Cover image: different rectangles with of different sizes & colors representing different visual tokens

Part 1 of a series about our evolving design system, RUI (Replit User Interface).

Replit is growing fast, as an application and a team. New features are being added, new people are joining the platform, and new designers and engineers are building it all. Unfortunately, this means that different parts of the product start to look and behave differently, because no single designer or engineer can keep all the interface states in their head.

With dozens of people working on Replit, what happens when you want to update your color or text scheme across the whole site? What if you want users to be familiar with how components work anywhere they see them? It doesn't happen by accident — it requires strong infrastructural basics that you can rely on.

So, we spent a few months this year building a stronger foundation for our design system. This is how our system is structured now:

RUI heirarchy: Tokens are composed into Utilities are composed into Components are composed into Patterns are composed into Design Guidance

Each layer is a set of patterns that are used to compose the layer above it.

We started with the most primitive layer: tokens. Tokens are just core visual attributes that we can apply in design tools (Figma) and on in our codebase (CSS). They describe appearance, but don’t describe behaviour. Here are some examples:

Examples of tokens: accentPrimaryStronger corresponds to a light blue on Dark theme and dark blue on Light theme; borderRadius8 corresponds to rounded corners of 8px radius; fontSizeSubheadDefault corresponds to a font size of 16px; and shadow2 corresponds to a dim but noticable drop shadow.

Having a clear, predictable, and easy-to-learn set of tokens is important because it helps us create new interfaces quickly, and lets designers and engineers speak a common language.

We have tokens for:

  • Colors
  • Spacing sizes
  • Font sizes
  • Font families
  • Font weight
  • Line-height
  • Drop shadows
  • Border radius

We had a rough token system in the codebase already, which was a great place to start from (compared to setting values manually.)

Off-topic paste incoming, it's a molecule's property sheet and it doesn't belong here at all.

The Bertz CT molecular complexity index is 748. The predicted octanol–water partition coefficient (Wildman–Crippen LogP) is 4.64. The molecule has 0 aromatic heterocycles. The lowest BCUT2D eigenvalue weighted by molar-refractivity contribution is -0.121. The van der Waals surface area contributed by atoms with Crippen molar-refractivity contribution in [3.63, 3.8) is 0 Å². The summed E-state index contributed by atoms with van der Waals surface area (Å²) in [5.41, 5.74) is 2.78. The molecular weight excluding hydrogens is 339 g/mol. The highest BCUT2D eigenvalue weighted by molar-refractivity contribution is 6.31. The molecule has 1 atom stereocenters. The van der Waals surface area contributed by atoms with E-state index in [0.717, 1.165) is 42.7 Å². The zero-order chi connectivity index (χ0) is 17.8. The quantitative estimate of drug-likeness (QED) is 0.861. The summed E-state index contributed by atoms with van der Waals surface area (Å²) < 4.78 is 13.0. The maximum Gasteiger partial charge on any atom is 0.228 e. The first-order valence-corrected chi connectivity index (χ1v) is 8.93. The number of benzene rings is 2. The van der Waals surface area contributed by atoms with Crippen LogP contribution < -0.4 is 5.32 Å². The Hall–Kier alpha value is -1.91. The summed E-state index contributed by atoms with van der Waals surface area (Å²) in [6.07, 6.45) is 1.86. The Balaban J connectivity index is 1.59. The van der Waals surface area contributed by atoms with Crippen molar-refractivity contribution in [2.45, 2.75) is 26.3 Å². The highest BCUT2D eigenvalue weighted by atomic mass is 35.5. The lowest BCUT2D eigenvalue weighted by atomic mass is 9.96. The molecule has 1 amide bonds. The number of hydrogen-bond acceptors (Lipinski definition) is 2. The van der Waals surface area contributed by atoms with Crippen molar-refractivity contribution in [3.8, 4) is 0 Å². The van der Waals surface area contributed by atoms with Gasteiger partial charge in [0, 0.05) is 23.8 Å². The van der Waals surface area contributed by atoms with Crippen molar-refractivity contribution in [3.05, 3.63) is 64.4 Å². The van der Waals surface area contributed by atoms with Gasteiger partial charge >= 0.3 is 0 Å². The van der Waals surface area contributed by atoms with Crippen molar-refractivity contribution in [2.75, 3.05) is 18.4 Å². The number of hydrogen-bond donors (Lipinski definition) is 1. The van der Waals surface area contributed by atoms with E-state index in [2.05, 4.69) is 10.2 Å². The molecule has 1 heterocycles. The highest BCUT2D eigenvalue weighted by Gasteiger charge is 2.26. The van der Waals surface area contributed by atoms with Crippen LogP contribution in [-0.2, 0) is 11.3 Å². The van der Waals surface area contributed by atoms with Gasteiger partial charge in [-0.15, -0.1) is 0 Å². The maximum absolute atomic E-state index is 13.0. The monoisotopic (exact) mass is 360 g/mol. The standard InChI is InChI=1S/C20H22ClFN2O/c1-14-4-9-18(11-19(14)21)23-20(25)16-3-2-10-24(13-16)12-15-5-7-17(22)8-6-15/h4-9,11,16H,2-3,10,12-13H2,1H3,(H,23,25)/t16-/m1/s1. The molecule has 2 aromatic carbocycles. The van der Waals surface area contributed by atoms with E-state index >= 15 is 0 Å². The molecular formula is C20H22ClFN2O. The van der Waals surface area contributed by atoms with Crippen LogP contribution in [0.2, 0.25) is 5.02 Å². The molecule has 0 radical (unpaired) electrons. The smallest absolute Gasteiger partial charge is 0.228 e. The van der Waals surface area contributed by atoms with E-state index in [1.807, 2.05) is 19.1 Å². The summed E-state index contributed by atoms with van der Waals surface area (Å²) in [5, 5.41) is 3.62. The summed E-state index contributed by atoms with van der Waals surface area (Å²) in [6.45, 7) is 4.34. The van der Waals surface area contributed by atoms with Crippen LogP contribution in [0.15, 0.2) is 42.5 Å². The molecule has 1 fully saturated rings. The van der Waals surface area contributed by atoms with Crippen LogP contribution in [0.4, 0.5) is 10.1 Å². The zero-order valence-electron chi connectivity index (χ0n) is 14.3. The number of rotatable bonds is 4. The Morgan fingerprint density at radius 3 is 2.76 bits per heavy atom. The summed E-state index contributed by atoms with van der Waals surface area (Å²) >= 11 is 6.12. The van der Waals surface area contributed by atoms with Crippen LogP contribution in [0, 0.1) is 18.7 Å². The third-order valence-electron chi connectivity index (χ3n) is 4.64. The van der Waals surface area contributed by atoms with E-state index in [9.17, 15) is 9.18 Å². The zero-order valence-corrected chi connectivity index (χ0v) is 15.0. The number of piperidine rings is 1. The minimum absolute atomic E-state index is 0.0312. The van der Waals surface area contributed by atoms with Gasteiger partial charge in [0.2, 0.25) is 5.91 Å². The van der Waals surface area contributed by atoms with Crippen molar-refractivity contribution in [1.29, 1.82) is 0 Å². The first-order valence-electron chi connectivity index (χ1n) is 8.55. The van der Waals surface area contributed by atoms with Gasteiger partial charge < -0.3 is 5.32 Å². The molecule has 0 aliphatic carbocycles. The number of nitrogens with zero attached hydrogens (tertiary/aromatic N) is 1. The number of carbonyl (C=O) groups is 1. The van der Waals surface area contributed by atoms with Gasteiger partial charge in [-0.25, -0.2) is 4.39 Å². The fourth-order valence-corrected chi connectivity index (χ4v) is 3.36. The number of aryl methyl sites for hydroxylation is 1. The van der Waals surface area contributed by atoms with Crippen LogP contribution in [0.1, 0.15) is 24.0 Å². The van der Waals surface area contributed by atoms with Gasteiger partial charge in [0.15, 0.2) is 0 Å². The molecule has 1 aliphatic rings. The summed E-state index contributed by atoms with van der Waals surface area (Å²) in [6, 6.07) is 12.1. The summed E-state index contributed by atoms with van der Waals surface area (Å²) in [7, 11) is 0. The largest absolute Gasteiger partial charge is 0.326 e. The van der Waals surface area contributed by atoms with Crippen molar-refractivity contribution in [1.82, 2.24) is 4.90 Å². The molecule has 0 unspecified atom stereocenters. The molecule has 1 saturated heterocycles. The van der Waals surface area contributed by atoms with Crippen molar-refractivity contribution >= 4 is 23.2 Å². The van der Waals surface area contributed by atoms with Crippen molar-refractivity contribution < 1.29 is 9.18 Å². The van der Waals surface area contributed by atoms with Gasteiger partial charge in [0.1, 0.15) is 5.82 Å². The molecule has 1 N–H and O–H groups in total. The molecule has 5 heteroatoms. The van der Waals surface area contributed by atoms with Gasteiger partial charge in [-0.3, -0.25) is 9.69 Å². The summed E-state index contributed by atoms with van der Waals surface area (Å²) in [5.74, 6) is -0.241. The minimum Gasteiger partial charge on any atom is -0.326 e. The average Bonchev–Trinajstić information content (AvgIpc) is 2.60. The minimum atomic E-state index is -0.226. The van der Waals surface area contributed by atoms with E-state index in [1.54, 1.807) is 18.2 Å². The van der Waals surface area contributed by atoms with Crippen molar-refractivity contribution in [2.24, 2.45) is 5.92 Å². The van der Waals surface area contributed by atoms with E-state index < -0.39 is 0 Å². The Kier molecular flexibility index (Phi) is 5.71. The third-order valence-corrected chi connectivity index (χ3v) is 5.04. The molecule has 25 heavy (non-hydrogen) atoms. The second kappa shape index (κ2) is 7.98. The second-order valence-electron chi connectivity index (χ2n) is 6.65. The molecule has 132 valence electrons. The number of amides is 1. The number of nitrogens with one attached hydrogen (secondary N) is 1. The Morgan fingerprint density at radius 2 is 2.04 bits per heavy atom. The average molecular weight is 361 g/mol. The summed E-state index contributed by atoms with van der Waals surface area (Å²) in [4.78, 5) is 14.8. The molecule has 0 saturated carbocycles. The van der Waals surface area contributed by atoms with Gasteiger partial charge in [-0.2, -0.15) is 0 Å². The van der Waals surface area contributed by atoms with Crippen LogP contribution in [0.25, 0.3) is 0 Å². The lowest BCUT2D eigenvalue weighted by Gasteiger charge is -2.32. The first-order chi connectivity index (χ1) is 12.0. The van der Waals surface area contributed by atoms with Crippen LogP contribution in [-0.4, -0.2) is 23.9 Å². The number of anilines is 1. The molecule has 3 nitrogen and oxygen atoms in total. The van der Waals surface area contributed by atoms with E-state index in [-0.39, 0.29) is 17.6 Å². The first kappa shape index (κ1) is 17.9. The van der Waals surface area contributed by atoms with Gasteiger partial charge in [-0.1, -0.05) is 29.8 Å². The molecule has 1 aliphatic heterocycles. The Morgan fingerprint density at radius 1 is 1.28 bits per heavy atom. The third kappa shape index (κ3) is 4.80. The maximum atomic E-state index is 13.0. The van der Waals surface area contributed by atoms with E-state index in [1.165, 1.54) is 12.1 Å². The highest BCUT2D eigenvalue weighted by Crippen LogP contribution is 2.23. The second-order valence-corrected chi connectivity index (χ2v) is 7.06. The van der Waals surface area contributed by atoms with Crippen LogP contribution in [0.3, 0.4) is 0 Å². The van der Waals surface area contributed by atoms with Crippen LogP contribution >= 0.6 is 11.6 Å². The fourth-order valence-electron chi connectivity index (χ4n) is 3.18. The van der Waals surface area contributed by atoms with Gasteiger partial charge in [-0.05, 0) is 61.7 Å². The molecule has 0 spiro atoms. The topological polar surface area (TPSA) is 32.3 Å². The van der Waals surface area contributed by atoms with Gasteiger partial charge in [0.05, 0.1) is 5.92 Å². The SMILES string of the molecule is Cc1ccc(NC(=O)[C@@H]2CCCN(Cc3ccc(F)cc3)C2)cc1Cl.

That being said, there were lots of ways we improved the usability of the system we had:

Clearer Naming


Lots of our tokens were named by number. Like the color tokens: foreground-1, foreground-2, foreground-3, etc. What's the problem with this? Well, when you see foreground-3 in the codebase, it's unclear what that number means. Does 3 refer to… how dark the color is? How saturated it is? Does the scale start high, or low? What do I use most of the time?

We also used arbitrary titling, like font-size-medium. What's medium? Is that like… medium for text, or medium for headlines? Medium compared to what?


For tokens without a clear numeric measure, we named them after their intended use. For example, foreground-default & foreground-dimmer as opposed to foreground-1 & foreground-2.

We debated lots of different naming approaches, especially for the color scales. Should the color scale be lowest → highest? Dimmest → brightest? 100 → 900?

The two concepts we wanted to capture were "How much contrast does this color have compared to the background?" and "What elevation does this background color belong at?"

We settled on a "dimmest → strongest" scale for most colors, because it works across themes:

Naming structure for colors goes from "dimmest" (the least contrast against the background) to "strongest" (the most contrast against the background)

And for core colors, we used the same "dimmest" scheme, but use elevation (from root to highest) to distinguish the background colors. The primary motivation for changing background colors is to place elements on a higher or lower elevation layer:

The naming structure for core colors includes "highest, higher, default, and root" options for the background colors; "dimmest, dimmer and default" for outline colors; and "dimmest, dimmer, default" for foreground colors

For tokens with direct measures like px, we named them directly after the measure. For example, font-size-14: 14px instead of font-size-medium: 14px. No guessing!

Number of tokens

We also had lots of tokens. So many tokens. Some that weren't used anywhere in the codebase! It's good to be prepared, but every additional token means more cognitive load when deciding which one to use.

We started with 83 tokens, and trimmed down to 72 while adding categories of tokens we didn't have before, such as line-height and border-width. We eliminated tokens that weren't used or were rarely used, and made sure each token was visually distinct.

Before: 7 foreground tokens, After: 3 foreground tokens

Strict typing


We also had another problem — typos! Because all our tokens were implemented through raw CSS variables, you wouldn't get a lint or compiler error if you mistyped a variable. I personally cleaned up somewhere between 30 and 50 typos.

Some of my favorite typos:

  • var(--sapcing-1)
  • var(--var-color-control)
  • var(--font-size-deskptop-text-medium)
  • var(--coloe-foreground-1)
  • var(--color-bacjkground-2)


Now, we use emotion to provide a CSS API to our components. We export all of our tokens as an object we can access across our files with vars.tokenName (for example, vars.fontSizeDefault), which comes with easy autocomplete and throws errors if you mistype.

We're probably writing another post that dives deeper into this topic, so stay tuned!

Try it out!

Want to try our tokens? See how we use them in production? Fork this repl and play around with our token playground!


All good things are done in groups. This work was done primarily by myself, Tyler Angert, Alex Kotliarskyi, and Ashlynn Levenick.

We're still working on RUI — design systems are never done! So keep your eye on the blog for more posts about RUI :)

Want to learn more about design systems in general? Check out